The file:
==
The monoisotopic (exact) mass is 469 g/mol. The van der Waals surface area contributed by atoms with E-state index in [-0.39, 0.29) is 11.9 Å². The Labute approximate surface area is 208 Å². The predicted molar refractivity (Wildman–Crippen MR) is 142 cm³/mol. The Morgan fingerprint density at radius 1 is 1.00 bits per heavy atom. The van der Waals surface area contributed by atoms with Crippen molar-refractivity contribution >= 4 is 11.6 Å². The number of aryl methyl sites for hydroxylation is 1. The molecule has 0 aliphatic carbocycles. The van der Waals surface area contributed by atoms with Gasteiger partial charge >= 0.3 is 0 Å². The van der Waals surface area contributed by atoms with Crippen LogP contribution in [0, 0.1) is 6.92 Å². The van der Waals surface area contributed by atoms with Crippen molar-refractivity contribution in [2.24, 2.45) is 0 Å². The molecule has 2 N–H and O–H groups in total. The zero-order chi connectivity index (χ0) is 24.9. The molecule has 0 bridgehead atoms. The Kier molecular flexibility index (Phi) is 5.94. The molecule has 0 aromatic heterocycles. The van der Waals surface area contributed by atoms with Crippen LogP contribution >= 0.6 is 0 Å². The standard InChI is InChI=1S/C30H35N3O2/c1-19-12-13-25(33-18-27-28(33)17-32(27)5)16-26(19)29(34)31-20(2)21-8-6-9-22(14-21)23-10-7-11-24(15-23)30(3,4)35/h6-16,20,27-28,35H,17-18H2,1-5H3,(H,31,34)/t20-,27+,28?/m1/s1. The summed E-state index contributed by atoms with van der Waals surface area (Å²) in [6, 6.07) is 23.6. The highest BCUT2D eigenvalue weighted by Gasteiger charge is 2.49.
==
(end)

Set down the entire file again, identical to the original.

The monoisotopic (exact) mass is 469 g/mol. The van der Waals surface area contributed by atoms with E-state index in [-0.39, 0.29) is 11.9 Å². The Labute approximate surface area is 208 Å². The predicted molar refractivity (Wildman–Crippen MR) is 142 cm³/mol. The Morgan fingerprint density at radius 1 is 1.00 bits per heavy atom. The van der Waals surface area contributed by atoms with Crippen molar-refractivity contribution >= 4 is 11.6 Å². The number of aryl methyl sites for hydroxylation is 1. The molecule has 0 aliphatic carbocycles. The van der Waals surface area contributed by atoms with Gasteiger partial charge >= 0.3 is 0 Å². The van der Waals surface area contributed by atoms with Crippen LogP contribution in [0, 0.1) is 6.92 Å². The van der Waals surface area contributed by atoms with Crippen molar-refractivity contribution in [2.24, 2.45) is 0 Å². The molecule has 2 N–H and O–H groups in total. The zero-order chi connectivity index (χ0) is 24.9. The molecule has 0 bridgehead atoms. The Kier molecular flexibility index (Phi) is 5.94. The molecule has 0 aromatic heterocycles. The van der Waals surface area contributed by atoms with Crippen LogP contribution >= 0.6 is 0 Å². The standard InChI is InChI=1S/C30H35N3O2/c1-19-12-13-25(33-18-27-28(33)17-32(27)5)16-26(19)29(34)31-20(2)21-8-6-9-22(14-21)23-10-7-11-24(15-23)30(3,4)35/h6-16,20,27-28,35H,17-18H2,1-5H3,(H,31,34)/t20-,27+,28?/m1/s1. The summed E-state index contributed by atoms with van der Waals surface area (Å²) in [6, 6.07) is 23.6. The highest BCUT2D eigenvalue weighted by Gasteiger charge is 2.49.